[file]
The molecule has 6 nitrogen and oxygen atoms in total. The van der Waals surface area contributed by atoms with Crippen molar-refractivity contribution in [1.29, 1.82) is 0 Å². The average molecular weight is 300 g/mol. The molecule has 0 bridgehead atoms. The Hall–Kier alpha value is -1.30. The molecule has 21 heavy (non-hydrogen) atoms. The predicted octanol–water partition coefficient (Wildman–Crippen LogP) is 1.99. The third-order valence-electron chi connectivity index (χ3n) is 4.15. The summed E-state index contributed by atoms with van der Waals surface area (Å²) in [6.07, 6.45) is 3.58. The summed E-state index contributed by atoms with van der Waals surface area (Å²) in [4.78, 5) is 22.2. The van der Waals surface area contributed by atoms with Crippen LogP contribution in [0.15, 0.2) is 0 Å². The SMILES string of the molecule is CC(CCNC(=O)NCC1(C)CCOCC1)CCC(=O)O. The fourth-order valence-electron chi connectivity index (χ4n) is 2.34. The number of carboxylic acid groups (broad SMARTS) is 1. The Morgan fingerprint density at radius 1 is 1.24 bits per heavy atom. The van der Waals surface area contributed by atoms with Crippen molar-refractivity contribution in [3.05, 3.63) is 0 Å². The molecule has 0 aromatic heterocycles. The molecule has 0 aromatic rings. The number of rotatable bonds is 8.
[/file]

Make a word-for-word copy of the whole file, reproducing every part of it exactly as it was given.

The molecule has 6 nitrogen and oxygen atoms in total. The van der Waals surface area contributed by atoms with Crippen molar-refractivity contribution in [1.29, 1.82) is 0 Å². The average molecular weight is 300 g/mol. The molecule has 0 bridgehead atoms. The Hall–Kier alpha value is -1.30. The molecule has 21 heavy (non-hydrogen) atoms. The predicted octanol–water partition coefficient (Wildman–Crippen LogP) is 1.99. The third-order valence-electron chi connectivity index (χ3n) is 4.15. The summed E-state index contributed by atoms with van der Waals surface area (Å²) in [6.07, 6.45) is 3.58. The summed E-state index contributed by atoms with van der Waals surface area (Å²) in [4.78, 5) is 22.2. The van der Waals surface area contributed by atoms with Crippen LogP contribution in [0.15, 0.2) is 0 Å². The SMILES string of the molecule is CC(CCNC(=O)NCC1(C)CCOCC1)CCC(=O)O. The fourth-order valence-electron chi connectivity index (χ4n) is 2.34. The number of carboxylic acid groups (broad SMARTS) is 1. The Morgan fingerprint density at radius 1 is 1.24 bits per heavy atom. The van der Waals surface area contributed by atoms with Crippen molar-refractivity contribution in [3.05, 3.63) is 0 Å². The molecule has 0 aromatic heterocycles. The molecule has 0 aromatic rings. The number of rotatable bonds is 8.